St. John on Patmos
Unfortunately, one who makes an apostolate can often follow a different spirit and think: "Ah, now I will show these people how capable I am. I will carry out the assignment I received so splendidly that they will understand I am a colossus!"
We should be vigilant against states of spirit like this.
St. John exiled on the small island of Patmos, could have heard of the successes of St. Peter in Rome governing the entire Catholic world while he was incapable of helping in that apostolate. Hearing this, he should think: "How good it is that God placed St. Peter at the very foundation of the edifice of the Holy Church! What happiness I have to know that he is governing everything with such sanctity! How everyone respects him! I will send him my homage to be added to that of all others!"
Likewise we can imagine of St. Peter and St. Paul praising St. John, or St. Peter and St. John praising St. Paul.
The Apostles gather in unity of spirit around Christ in a mosaic in St. Paul's Outside the Walls
After we do some work of apostolate, after a talk, a class, a meeting or a report we give, we should not keep remembering and bringing up the things we did or said that could be praised. Our only aim should be to inflict a defeat on the Revolution and to give glory to God. That victory should cause joy in everyone who is good. If it does not, we should still be very happy to have served Our Lord and Our Lady.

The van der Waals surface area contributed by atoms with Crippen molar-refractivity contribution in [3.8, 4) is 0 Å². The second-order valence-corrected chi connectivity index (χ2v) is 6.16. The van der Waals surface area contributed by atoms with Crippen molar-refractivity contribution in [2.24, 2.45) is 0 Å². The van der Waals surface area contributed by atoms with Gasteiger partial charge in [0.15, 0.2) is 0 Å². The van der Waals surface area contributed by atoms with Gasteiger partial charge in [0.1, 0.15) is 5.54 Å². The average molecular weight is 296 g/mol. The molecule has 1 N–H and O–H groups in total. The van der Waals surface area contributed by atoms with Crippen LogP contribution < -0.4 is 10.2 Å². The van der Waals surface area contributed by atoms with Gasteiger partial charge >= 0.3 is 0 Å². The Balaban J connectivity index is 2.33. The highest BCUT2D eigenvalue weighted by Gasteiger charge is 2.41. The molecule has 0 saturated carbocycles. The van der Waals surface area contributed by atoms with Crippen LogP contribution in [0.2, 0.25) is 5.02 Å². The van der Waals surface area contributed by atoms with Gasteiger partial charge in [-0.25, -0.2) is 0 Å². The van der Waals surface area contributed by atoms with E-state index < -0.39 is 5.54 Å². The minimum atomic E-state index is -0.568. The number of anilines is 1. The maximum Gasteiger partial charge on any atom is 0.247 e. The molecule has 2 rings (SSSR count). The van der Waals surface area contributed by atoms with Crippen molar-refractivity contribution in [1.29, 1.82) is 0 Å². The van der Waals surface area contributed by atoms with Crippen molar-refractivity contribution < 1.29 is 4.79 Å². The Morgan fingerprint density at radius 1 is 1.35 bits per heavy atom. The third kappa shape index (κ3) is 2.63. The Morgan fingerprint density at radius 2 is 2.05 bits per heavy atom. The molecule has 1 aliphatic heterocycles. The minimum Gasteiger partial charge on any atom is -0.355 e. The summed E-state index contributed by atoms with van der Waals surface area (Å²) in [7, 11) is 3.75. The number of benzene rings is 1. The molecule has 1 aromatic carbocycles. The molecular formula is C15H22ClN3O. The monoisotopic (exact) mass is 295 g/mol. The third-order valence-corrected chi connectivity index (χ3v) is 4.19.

With the various gifts God gave us, there should be a symphony played by many different instruments, a harmonious melody sung by many different voices. We should combine our voices instead of having just one voice singing or one instrument playing. We can find examples of this harmony in the relationship of St. Peter, St. Paul and St. John.
The texts of both the biographical data and the comments come from personal notes taken by Atila S. Guimarães from 1964 to 1995. Given the fact that the source is a personal notebook, it is possible that at times the biographic notes transcribed here will not rigorously follow the original text read by Prof. Plinio. The commentaries have also been adapted and translated for TIA’s site.